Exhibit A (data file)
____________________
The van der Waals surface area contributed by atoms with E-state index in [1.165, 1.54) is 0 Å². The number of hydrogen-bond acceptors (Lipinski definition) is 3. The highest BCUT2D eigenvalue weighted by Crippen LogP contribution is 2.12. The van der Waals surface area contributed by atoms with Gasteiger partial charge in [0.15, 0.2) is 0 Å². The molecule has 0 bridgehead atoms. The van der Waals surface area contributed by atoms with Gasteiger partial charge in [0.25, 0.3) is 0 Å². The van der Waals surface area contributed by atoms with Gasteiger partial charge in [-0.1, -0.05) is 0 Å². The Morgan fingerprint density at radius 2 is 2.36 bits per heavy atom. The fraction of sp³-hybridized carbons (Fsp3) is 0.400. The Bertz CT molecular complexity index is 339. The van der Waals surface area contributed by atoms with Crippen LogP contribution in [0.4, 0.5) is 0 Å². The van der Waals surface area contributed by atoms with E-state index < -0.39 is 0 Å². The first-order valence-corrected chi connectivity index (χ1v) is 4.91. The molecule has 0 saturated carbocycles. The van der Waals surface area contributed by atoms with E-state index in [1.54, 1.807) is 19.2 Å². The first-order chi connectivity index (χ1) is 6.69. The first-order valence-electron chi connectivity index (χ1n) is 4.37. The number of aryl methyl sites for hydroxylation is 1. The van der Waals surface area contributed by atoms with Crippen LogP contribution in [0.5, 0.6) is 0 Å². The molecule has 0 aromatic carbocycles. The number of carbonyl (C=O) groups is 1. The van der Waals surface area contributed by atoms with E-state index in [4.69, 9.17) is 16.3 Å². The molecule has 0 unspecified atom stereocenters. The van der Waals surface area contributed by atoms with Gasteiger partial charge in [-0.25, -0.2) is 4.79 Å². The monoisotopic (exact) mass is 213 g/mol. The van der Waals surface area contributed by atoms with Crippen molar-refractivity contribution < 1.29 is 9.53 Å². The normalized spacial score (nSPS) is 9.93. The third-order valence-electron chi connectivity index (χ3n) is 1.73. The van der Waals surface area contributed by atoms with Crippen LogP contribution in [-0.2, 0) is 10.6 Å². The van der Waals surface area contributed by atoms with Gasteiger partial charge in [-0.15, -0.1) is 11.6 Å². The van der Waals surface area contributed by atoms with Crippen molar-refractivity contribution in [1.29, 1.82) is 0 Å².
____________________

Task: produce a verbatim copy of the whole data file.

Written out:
The van der Waals surface area contributed by atoms with E-state index in [1.165, 1.54) is 0 Å². The number of hydrogen-bond acceptors (Lipinski definition) is 3. The highest BCUT2D eigenvalue weighted by Crippen LogP contribution is 2.12. The van der Waals surface area contributed by atoms with Gasteiger partial charge in [0.15, 0.2) is 0 Å². The molecule has 0 bridgehead atoms. The van der Waals surface area contributed by atoms with Gasteiger partial charge in [0.25, 0.3) is 0 Å². The van der Waals surface area contributed by atoms with Gasteiger partial charge in [-0.1, -0.05) is 0 Å². The Morgan fingerprint density at radius 2 is 2.36 bits per heavy atom. The fraction of sp³-hybridized carbons (Fsp3) is 0.400. The Bertz CT molecular complexity index is 339. The van der Waals surface area contributed by atoms with Crippen LogP contribution in [0.4, 0.5) is 0 Å². The van der Waals surface area contributed by atoms with E-state index < -0.39 is 0 Å². The first-order valence-corrected chi connectivity index (χ1v) is 4.91. The molecule has 0 saturated carbocycles. The van der Waals surface area contributed by atoms with E-state index in [1.54, 1.807) is 19.2 Å². The first-order chi connectivity index (χ1) is 6.69. The first-order valence-electron chi connectivity index (χ1n) is 4.37. The number of aryl methyl sites for hydroxylation is 1. The van der Waals surface area contributed by atoms with Crippen LogP contribution in [0.5, 0.6) is 0 Å². The molecule has 0 aromatic carbocycles. The number of carbonyl (C=O) groups is 1. The van der Waals surface area contributed by atoms with E-state index in [4.69, 9.17) is 16.3 Å². The molecule has 0 unspecified atom stereocenters. The van der Waals surface area contributed by atoms with Gasteiger partial charge in [-0.25, -0.2) is 4.79 Å². The monoisotopic (exact) mass is 213 g/mol. The van der Waals surface area contributed by atoms with Crippen molar-refractivity contribution < 1.29 is 9.53 Å². The normalized spacial score (nSPS) is 9.93. The third-order valence-electron chi connectivity index (χ3n) is 1.73. The van der Waals surface area contributed by atoms with Crippen LogP contribution in [-0.2, 0) is 10.6 Å². The van der Waals surface area contributed by atoms with Gasteiger partial charge in [-0.15, -0.1) is 11.6 Å². The van der Waals surface area contributed by atoms with Crippen molar-refractivity contribution in [1.29, 1.82) is 0 Å².